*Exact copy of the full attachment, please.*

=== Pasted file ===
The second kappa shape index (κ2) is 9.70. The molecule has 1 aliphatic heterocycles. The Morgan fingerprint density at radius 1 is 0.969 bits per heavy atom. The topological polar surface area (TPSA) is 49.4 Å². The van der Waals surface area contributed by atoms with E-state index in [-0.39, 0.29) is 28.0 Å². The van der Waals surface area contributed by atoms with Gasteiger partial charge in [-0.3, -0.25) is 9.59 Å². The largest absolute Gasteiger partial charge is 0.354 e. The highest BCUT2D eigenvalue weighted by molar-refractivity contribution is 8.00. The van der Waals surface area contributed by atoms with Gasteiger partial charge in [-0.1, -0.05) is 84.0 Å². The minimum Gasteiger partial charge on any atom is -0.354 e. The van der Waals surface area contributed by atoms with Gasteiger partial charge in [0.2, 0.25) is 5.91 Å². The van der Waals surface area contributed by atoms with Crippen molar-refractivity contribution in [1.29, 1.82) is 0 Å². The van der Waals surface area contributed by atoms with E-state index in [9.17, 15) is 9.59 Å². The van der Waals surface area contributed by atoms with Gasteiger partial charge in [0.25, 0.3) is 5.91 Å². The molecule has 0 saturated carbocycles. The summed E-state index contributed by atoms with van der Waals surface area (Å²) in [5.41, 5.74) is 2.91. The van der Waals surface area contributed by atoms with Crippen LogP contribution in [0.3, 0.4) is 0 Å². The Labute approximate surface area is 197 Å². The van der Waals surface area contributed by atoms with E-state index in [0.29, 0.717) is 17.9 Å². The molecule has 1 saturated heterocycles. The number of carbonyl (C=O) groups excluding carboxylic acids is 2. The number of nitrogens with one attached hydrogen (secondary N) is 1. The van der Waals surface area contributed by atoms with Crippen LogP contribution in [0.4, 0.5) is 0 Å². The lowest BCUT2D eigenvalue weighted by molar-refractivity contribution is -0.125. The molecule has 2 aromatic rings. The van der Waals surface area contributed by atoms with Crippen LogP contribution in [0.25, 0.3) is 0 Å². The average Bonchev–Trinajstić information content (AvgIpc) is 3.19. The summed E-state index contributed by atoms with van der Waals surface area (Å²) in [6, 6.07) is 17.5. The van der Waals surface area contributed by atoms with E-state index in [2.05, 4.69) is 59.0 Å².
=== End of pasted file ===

The second kappa shape index (κ2) is 9.70. The molecule has 1 aliphatic heterocycles. The Morgan fingerprint density at radius 1 is 0.969 bits per heavy atom. The topological polar surface area (TPSA) is 49.4 Å². The van der Waals surface area contributed by atoms with E-state index in [-0.39, 0.29) is 28.0 Å². The van der Waals surface area contributed by atoms with Gasteiger partial charge in [-0.3, -0.25) is 9.59 Å². The largest absolute Gasteiger partial charge is 0.354 e. The highest BCUT2D eigenvalue weighted by molar-refractivity contribution is 8.00. The van der Waals surface area contributed by atoms with Gasteiger partial charge in [-0.1, -0.05) is 84.0 Å². The minimum Gasteiger partial charge on any atom is -0.354 e. The van der Waals surface area contributed by atoms with Gasteiger partial charge in [0.2, 0.25) is 5.91 Å². The van der Waals surface area contributed by atoms with Crippen molar-refractivity contribution in [1.29, 1.82) is 0 Å². The van der Waals surface area contributed by atoms with E-state index in [9.17, 15) is 9.59 Å². The van der Waals surface area contributed by atoms with Gasteiger partial charge in [0.25, 0.3) is 5.91 Å². The molecule has 0 saturated carbocycles. The summed E-state index contributed by atoms with van der Waals surface area (Å²) in [5.41, 5.74) is 2.91. The van der Waals surface area contributed by atoms with Crippen LogP contribution in [0.3, 0.4) is 0 Å². The Labute approximate surface area is 197 Å². The van der Waals surface area contributed by atoms with E-state index in [0.29, 0.717) is 17.9 Å². The molecule has 1 saturated heterocycles. The number of carbonyl (C=O) groups excluding carboxylic acids is 2. The number of nitrogens with one attached hydrogen (secondary N) is 1. The van der Waals surface area contributed by atoms with Crippen LogP contribution in [0.4, 0.5) is 0 Å². The lowest BCUT2D eigenvalue weighted by molar-refractivity contribution is -0.125. The molecule has 2 aromatic rings. The van der Waals surface area contributed by atoms with Crippen LogP contribution in [0.25, 0.3) is 0 Å². The average Bonchev–Trinajstić information content (AvgIpc) is 3.19. The summed E-state index contributed by atoms with van der Waals surface area (Å²) in [6, 6.07) is 17.5. The van der Waals surface area contributed by atoms with E-state index in [2.05, 4.69) is 59.0 Å².